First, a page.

How well placed is Kiwi Supertots Learning Centre, Botany to promote positive learning outcomes for children?

Not well placed

Requires further development

Well placed

Very well placed

ERO's findings that support this overall judgement are summarised below.

Background

Kiwi Supertots Learning Centre, Botany is licensed for 135 children with a maximum of 25 up to two years of age. The centre is divided into age-related rooms. Each room has its own teaching team, routine, outdoor play area and age-appropriate resources. The site provides for a school holiday and before/after school programme.

The centre serves a culturally diverse community. Many children speak languages other than English. Most children are of Indian heritage with smaller numbers of children who are Asian, Pākehā, Māori or Pacific. The centre philosophy fosters an inclusive teaching approach within a nurturing environment. It promotes high quality education and a strong foundation for children's learning and development.

This is one of three Kiwi Supertots centres owned by the director and consultant. The regional manager is supported by an area manager and a centre supervisor. The centre employs 12 teachers, seven are fully registered and five are provisionally registered.

The 2014 ERO report noted that leaders provided good support for teachers to develop assessment, curriculum planning and evaluation. Self-review, parent partnership and the appraisal process were identified as improvement priorities. Good progress has been made in these areas.

The Review Findings

The centre is a welcoming place and supports children's sense of belonging. Children engage in a range of play experiences, and a programme that includes literacy, numeracy, science and projects where children's individual interests are extended. The environment is well resourced, attractive and encourages children's independent choice, curiosity and exploration.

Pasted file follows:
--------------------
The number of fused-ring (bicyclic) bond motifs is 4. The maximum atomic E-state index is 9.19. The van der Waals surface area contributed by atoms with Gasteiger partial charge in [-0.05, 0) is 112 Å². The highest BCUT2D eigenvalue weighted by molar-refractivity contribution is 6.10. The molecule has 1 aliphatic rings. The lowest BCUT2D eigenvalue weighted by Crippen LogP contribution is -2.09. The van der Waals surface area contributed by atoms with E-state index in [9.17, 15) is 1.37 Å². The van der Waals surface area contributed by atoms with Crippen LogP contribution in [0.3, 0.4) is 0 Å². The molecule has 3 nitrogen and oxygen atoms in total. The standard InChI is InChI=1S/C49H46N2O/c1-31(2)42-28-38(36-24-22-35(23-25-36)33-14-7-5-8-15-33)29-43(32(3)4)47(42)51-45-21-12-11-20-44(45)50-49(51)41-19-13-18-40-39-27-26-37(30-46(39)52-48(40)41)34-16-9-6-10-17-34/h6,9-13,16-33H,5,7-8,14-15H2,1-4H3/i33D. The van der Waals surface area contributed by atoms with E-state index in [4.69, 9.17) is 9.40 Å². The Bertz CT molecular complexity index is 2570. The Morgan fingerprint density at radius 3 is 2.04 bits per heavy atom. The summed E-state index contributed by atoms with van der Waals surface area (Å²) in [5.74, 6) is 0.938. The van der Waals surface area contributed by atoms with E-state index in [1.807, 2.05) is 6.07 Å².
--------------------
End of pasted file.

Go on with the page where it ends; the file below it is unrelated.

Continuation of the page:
Provision for children under two years of age, is guided by caring, nurturing teacher interactions with each child. Teachers document children's individual milestones, care routines and rituals. They are increasingly aware of implementing a curriculum that is based on their observations of children's development and play.

Parents have contributed to consultation processes and aspirations for their children. They appreciate the good quality care and learning their children receive. Leaders and teachers engage respectfully with parents and their community, and seek their contribution to children's learning. This contributes to a more responsive programme and meaningful setting for children, parents and the wider community.

A commitment to the bicultural heritage of Aotearoa New Zealand, and the inclusiveness of multicultural values, guide the centre's direction and culture. Leaders promote equity and social justice for children and families. Children and parents have opportunities to share their cultural knowledge and home languages. Aspects of Māori and Pacific cultures are evident through the learning programmes and environment. Teachers are continuing to strengthen their knowledge of te ao Māori.